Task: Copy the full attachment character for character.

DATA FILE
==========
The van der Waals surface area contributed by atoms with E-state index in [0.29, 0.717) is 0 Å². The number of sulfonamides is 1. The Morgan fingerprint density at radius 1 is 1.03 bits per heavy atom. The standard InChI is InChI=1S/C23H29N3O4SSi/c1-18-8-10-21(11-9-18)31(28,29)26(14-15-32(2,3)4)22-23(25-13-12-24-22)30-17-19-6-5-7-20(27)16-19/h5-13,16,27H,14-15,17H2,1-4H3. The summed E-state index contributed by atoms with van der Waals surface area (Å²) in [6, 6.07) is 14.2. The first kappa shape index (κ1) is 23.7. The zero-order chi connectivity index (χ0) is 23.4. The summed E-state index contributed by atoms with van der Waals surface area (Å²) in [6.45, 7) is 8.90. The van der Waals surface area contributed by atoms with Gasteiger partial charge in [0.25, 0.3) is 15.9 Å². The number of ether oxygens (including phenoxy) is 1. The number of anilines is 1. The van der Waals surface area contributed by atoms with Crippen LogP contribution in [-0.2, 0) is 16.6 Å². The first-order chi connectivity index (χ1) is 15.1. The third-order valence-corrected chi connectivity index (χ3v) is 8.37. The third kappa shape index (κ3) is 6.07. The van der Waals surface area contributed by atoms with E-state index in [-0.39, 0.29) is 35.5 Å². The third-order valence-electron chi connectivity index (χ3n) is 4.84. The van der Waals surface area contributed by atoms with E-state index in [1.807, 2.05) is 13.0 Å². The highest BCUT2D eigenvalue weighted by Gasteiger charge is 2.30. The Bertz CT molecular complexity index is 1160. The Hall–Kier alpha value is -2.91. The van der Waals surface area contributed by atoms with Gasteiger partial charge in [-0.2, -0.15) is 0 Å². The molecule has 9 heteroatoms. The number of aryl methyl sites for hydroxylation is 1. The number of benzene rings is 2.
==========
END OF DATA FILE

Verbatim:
The van der Waals surface area contributed by atoms with E-state index in [0.29, 0.717) is 0 Å². The number of sulfonamides is 1. The Morgan fingerprint density at radius 1 is 1.03 bits per heavy atom. The standard InChI is InChI=1S/C23H29N3O4SSi/c1-18-8-10-21(11-9-18)31(28,29)26(14-15-32(2,3)4)22-23(25-13-12-24-22)30-17-19-6-5-7-20(27)16-19/h5-13,16,27H,14-15,17H2,1-4H3. The summed E-state index contributed by atoms with van der Waals surface area (Å²) in [6, 6.07) is 14.2. The first kappa shape index (κ1) is 23.7. The zero-order chi connectivity index (χ0) is 23.4. The summed E-state index contributed by atoms with van der Waals surface area (Å²) in [6.45, 7) is 8.90. The van der Waals surface area contributed by atoms with Gasteiger partial charge in [0.25, 0.3) is 15.9 Å². The number of ether oxygens (including phenoxy) is 1. The number of anilines is 1. The van der Waals surface area contributed by atoms with Crippen LogP contribution in [-0.2, 0) is 16.6 Å². The first-order chi connectivity index (χ1) is 15.1. The third-order valence-corrected chi connectivity index (χ3v) is 8.37. The third kappa shape index (κ3) is 6.07. The van der Waals surface area contributed by atoms with E-state index in [-0.39, 0.29) is 35.5 Å². The third-order valence-electron chi connectivity index (χ3n) is 4.84. The van der Waals surface area contributed by atoms with E-state index in [1.807, 2.05) is 13.0 Å². The highest BCUT2D eigenvalue weighted by Gasteiger charge is 2.30. The Bertz CT molecular complexity index is 1160. The Hall–Kier alpha value is -2.91. The van der Waals surface area contributed by atoms with Gasteiger partial charge in [-0.2, -0.15) is 0 Å². The molecule has 9 heteroatoms. The number of aryl methyl sites for hydroxylation is 1. The number of benzene rings is 2.